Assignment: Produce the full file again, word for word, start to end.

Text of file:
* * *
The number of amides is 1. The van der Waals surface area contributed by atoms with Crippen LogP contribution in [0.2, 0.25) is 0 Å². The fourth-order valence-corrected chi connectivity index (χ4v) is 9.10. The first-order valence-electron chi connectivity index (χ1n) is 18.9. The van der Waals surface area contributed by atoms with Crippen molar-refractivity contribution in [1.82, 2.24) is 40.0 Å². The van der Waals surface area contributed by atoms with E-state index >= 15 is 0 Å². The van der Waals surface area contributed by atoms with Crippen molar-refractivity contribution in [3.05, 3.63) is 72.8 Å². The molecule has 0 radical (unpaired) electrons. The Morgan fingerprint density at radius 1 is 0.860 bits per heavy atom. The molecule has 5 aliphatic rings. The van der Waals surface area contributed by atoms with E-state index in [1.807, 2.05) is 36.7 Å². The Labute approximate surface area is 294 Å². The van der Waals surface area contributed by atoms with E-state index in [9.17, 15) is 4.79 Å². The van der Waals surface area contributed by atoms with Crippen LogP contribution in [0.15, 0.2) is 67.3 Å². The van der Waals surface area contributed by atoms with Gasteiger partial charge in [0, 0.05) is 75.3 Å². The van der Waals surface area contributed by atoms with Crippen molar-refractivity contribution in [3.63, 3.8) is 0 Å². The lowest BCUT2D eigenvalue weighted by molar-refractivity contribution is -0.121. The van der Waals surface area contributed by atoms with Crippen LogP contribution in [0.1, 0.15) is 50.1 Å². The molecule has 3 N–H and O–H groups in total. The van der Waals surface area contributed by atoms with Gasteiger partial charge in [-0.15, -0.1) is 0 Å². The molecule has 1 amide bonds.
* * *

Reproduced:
The number of amides is 1. The van der Waals surface area contributed by atoms with Crippen LogP contribution in [0.2, 0.25) is 0 Å². The fourth-order valence-corrected chi connectivity index (χ4v) is 9.10. The first-order valence-electron chi connectivity index (χ1n) is 18.9. The van der Waals surface area contributed by atoms with Crippen molar-refractivity contribution in [1.82, 2.24) is 40.0 Å². The van der Waals surface area contributed by atoms with E-state index >= 15 is 0 Å². The van der Waals surface area contributed by atoms with Crippen molar-refractivity contribution in [3.05, 3.63) is 72.8 Å². The molecule has 0 radical (unpaired) electrons. The Morgan fingerprint density at radius 1 is 0.860 bits per heavy atom. The molecule has 5 aliphatic rings. The van der Waals surface area contributed by atoms with E-state index in [1.807, 2.05) is 36.7 Å². The Labute approximate surface area is 294 Å². The van der Waals surface area contributed by atoms with E-state index in [9.17, 15) is 4.79 Å². The van der Waals surface area contributed by atoms with Crippen LogP contribution in [0.15, 0.2) is 67.3 Å². The van der Waals surface area contributed by atoms with Gasteiger partial charge in [0, 0.05) is 75.3 Å². The van der Waals surface area contributed by atoms with Crippen molar-refractivity contribution in [3.63, 3.8) is 0 Å². The lowest BCUT2D eigenvalue weighted by molar-refractivity contribution is -0.121. The van der Waals surface area contributed by atoms with Crippen LogP contribution in [0.1, 0.15) is 50.1 Å². The molecule has 3 N–H and O–H groups in total. The van der Waals surface area contributed by atoms with Gasteiger partial charge in [-0.15, -0.1) is 0 Å². The molecule has 1 amide bonds.